|Safe Blood in Developing Countries - The Lessons from Uganda (EC, 1995, 151 p.)|
|Section Two - Background: Uganda's history, health, and the HIV/AIDS epidemic|
|Chapter Two - Uganda's political and physical health: A brief history|
'With a per capita income of under US$ 170, Uganda today is one of the poorest countries in the world: indeed, it is a living testament of the havoc caused by the political turmoil and economic decline brought about by more than a decade of despotic rule.'
This is the verdict on Uganda that begins the World Bank survey of Uganda, entitled Growing out of Poverty, published in 1993. After being a British protectorate for 70 years, Uganda gained independence in 1962. At that time, the country had much going for it. It was one of the most vigorous and promising economies in sub-Saharan Africa. It had a good climate and fertile soil: it was self-sufficient in food, and its agriculture, along with textiles and copper, earned enough foreign exchange to pay for imports and still show a surplus. Savings stood at 15 per cent of GDP, enough to finance a reasonable level of investment, and the country had a good system of roads, railways and air transport. But in 1971 the first president, Dr Milton Obote, was overthrown by a military coup lead by General Idi Amin.
'The Amin regime radically reversed the economic and social progress attained since independence, and the ensuing civil strife resulted in tremendous loss of human life. It is estimated that as many as 500,000 Ugandans lost their lives during Amin's eight-year dictatorship and as many as one million more were internally displaced from their homes and farms,' says the World Bank. Amin was eventually deposed, but this was not the end of Uganda's troubles. Dr Milton Obote resumed power in 1980, but according to the London-based Independent newspaper,
'The 1980 election, now widely regarded as fraudulent, resulted in the return of Milton Obote... [but] the country was plunged into a barbarous civil war which exceeded any atrocities committed during Idi Amin's rule.'
The toll taken by two long periods of civil strife was terrible. Skilled people left the country, Uganda's GDP declined by 25 per cent in the decade 1970 to 1980, exports by 60 per cent, and inflation rose to 70 per cent a year, under the pressure of heavy military spending and bank borrowing. In particular, government spending on education and health had by 1985 sunk to 27 per cent and 9 per cent of the levels of the 1970s.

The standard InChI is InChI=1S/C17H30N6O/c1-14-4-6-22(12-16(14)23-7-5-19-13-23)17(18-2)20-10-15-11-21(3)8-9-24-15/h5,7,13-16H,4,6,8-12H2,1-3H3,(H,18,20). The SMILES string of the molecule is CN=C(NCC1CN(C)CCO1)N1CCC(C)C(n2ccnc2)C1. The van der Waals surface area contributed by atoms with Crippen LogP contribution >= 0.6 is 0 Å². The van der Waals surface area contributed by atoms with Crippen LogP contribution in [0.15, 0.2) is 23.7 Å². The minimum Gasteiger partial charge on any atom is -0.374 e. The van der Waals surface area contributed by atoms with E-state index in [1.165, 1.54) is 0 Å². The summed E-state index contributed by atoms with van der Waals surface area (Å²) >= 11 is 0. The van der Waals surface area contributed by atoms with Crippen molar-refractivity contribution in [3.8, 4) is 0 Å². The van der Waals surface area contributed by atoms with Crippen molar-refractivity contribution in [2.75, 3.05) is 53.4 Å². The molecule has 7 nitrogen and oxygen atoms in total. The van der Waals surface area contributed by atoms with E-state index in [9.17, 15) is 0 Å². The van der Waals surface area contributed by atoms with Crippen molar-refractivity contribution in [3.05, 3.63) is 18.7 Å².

This literal decimation of health expenditures was all the more disturbing because at independence Uganda's social indicators were as good as, or better than, most of Africa, with a good health service that had pioneered many low cost health and nutrition programmes. There was an organised network of vaccination centres, and an immunisation programme that reached 70 per cent of the population.
By early 1986, when the National Resistance Army (NRA) and its political wing, the National Resistance Movement (NRM) took power, the country was in dire straits. The NRA leader, Yoweri Museveni, was declared President and the NRA quickly took control of the country except for sporadic resistance in the North and East. But the infrastructure and the economy had been destroyed by the fifteen years of civil war and mismanagement. The roads were in disrepair (journeys of 80 km took over two hours), the railways were not working, telephone lines were destroyed, water mains and pumping stations were broken and the electrical supply was irregular, inconsistent and dangerous due to inadequate generation and overloaded transformers and distribution lines.
Government pay was six months or more in arrears and inadequate to provide the necessities of life. Government workers worked either a few hours a week or not at all. If they came to work there was nothing to do. To survive they had to spend as much time as possible growing food and working in what was left of the private economy.